Southern Gazette (South Perth) - - Local Focus -

MOLLY Bun­damarra lost in­ter­est in paint­ing and draw­ing un­til she dis­cov­ered the Aus­tralian In­dige­nous Men­tor­ing Ex­pe­ri­ence (AIME).

Now, thanks to the AIME pro­gram, the Clon­tarf Abo­rig­i­nal Col­lege stu­dent is ex­cited to be dis­play­ing her orig­i­nal art­work on a new range of ap­parel.

Molly is one of 22 stu­dents cho­sen to par­tic­i­pate in a paid art in­tern­ship, pro­duc­ing pocket T-shirts sold online as AIME Ap­parel.

“My nana is my big­gest in­spi­ra­tion; I do art to be close to her and my fam­ily,” Molly said.

“I hope the view­ers of my art are able to recog­nise the whirl­wind of emo­tions in life and dif­fer­ent ways we cope with them.”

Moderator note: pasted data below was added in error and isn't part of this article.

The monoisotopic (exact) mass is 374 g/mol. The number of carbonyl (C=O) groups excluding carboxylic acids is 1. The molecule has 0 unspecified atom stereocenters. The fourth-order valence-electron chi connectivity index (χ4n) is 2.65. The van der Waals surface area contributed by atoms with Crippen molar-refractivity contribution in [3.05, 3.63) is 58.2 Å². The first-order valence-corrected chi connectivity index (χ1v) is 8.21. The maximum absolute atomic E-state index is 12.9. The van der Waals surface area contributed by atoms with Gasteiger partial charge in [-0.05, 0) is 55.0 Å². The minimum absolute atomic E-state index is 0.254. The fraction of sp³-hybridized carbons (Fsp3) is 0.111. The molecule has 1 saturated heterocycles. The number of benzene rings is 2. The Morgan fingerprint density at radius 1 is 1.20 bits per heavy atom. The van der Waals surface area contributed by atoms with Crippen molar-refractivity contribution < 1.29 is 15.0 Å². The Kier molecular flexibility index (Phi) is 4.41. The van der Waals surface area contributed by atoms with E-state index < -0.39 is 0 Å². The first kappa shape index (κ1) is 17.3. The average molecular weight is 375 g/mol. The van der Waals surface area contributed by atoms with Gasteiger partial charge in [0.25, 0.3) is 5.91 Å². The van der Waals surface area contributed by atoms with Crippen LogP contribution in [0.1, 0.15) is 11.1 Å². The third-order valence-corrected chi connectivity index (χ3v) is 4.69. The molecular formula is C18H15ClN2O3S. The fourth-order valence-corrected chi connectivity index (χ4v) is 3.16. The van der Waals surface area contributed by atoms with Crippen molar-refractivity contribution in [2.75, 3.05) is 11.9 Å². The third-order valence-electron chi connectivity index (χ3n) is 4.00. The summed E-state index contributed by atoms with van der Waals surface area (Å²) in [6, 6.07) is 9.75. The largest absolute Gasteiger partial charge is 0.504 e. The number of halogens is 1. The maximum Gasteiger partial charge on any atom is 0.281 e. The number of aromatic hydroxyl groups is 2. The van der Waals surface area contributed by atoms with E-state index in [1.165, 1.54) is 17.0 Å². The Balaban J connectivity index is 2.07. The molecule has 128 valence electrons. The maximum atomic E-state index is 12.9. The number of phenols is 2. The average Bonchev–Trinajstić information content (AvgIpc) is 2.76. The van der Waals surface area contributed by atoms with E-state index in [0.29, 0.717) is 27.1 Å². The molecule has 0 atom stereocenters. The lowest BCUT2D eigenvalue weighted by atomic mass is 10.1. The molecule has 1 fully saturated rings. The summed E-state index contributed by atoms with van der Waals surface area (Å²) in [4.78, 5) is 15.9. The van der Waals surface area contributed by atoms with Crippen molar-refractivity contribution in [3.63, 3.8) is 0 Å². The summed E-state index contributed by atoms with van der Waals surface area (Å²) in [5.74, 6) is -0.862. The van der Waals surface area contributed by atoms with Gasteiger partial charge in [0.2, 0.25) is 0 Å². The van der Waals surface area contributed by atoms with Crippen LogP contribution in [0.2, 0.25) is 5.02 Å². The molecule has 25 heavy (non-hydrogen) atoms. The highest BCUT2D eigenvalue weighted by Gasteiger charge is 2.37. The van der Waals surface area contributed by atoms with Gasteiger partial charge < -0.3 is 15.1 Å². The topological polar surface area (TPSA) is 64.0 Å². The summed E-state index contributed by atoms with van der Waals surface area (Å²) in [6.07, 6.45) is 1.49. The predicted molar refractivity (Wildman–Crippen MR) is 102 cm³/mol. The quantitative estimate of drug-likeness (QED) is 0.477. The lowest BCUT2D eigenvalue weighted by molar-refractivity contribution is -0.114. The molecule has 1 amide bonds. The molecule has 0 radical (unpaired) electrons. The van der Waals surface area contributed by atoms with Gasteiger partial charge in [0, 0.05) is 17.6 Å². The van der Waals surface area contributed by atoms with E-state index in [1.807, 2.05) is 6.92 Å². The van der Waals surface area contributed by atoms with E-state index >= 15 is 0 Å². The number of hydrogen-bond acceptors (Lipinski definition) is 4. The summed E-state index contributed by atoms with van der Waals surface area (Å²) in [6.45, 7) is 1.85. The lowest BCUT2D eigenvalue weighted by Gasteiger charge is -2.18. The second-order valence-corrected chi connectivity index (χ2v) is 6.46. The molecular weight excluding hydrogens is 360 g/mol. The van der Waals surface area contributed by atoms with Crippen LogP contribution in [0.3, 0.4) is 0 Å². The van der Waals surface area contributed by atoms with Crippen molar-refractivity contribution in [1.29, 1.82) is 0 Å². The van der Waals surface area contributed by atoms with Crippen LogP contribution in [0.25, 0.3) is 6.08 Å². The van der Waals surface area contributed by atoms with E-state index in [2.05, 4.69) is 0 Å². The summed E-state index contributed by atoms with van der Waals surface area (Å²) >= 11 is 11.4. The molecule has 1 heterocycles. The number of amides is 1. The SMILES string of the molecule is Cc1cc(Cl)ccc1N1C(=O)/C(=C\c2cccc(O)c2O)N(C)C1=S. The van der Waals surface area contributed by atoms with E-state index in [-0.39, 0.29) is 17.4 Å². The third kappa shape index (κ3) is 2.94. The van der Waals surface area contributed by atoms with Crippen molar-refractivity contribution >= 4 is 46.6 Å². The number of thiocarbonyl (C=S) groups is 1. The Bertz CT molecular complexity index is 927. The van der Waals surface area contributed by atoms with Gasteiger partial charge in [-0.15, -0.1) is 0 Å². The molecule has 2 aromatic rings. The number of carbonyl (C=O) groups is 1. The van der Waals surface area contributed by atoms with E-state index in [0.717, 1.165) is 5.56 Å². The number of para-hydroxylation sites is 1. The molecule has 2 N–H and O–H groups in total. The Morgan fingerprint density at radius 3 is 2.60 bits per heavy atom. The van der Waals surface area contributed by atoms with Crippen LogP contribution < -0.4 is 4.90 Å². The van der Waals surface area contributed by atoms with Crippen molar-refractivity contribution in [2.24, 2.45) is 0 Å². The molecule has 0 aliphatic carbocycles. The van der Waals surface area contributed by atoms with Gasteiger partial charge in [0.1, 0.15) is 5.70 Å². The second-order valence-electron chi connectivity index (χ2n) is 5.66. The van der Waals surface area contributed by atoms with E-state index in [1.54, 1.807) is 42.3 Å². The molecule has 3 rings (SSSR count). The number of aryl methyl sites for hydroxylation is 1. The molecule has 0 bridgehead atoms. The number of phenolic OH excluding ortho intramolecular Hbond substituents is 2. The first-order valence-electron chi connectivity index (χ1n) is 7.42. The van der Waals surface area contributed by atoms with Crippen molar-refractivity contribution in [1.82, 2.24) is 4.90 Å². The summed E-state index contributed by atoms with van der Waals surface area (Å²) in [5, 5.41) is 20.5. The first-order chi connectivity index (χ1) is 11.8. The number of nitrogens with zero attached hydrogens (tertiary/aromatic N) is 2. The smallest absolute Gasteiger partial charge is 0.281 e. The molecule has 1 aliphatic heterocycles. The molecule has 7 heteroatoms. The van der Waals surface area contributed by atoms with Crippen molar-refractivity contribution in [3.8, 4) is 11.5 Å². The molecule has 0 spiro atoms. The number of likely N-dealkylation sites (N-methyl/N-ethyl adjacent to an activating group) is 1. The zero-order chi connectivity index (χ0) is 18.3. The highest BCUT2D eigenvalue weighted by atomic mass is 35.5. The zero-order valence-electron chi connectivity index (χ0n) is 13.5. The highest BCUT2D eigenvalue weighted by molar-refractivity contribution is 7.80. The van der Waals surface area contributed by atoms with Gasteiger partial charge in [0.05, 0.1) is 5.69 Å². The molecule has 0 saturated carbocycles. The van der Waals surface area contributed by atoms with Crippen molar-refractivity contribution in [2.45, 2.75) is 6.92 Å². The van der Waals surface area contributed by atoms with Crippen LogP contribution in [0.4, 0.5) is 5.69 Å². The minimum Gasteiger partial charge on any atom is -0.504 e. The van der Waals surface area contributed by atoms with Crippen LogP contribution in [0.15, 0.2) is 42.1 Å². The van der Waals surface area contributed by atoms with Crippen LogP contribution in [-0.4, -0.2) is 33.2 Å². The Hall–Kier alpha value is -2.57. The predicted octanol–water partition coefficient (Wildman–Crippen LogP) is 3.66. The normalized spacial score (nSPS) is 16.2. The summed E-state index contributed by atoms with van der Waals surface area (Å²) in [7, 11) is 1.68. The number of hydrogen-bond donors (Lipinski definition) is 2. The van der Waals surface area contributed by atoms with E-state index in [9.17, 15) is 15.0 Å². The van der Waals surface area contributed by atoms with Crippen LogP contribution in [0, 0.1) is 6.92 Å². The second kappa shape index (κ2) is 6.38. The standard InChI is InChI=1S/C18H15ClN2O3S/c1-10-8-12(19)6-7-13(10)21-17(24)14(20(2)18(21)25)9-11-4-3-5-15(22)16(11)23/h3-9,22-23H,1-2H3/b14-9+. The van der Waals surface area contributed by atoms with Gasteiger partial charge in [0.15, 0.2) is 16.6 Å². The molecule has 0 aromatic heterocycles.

Wil­lagee in­dige­nous high school stu­dent Ash­ley Maroney nearly lost in­ter­est in school un­til she be­came part of the AIME pro­ject.

“When peo­ple look at my art­work I want them to feel happy be­cause of all the bright colours and pat­terns,” Ash­ley said.

Each T-shirt sold goes straight back into the pro­gram to work with 10,000 in­dige­nous chil­dren across the coun­try.

A T-shirt de­signed by Clon­tarf Col­lege stu­dent Molly Bun­damarra.

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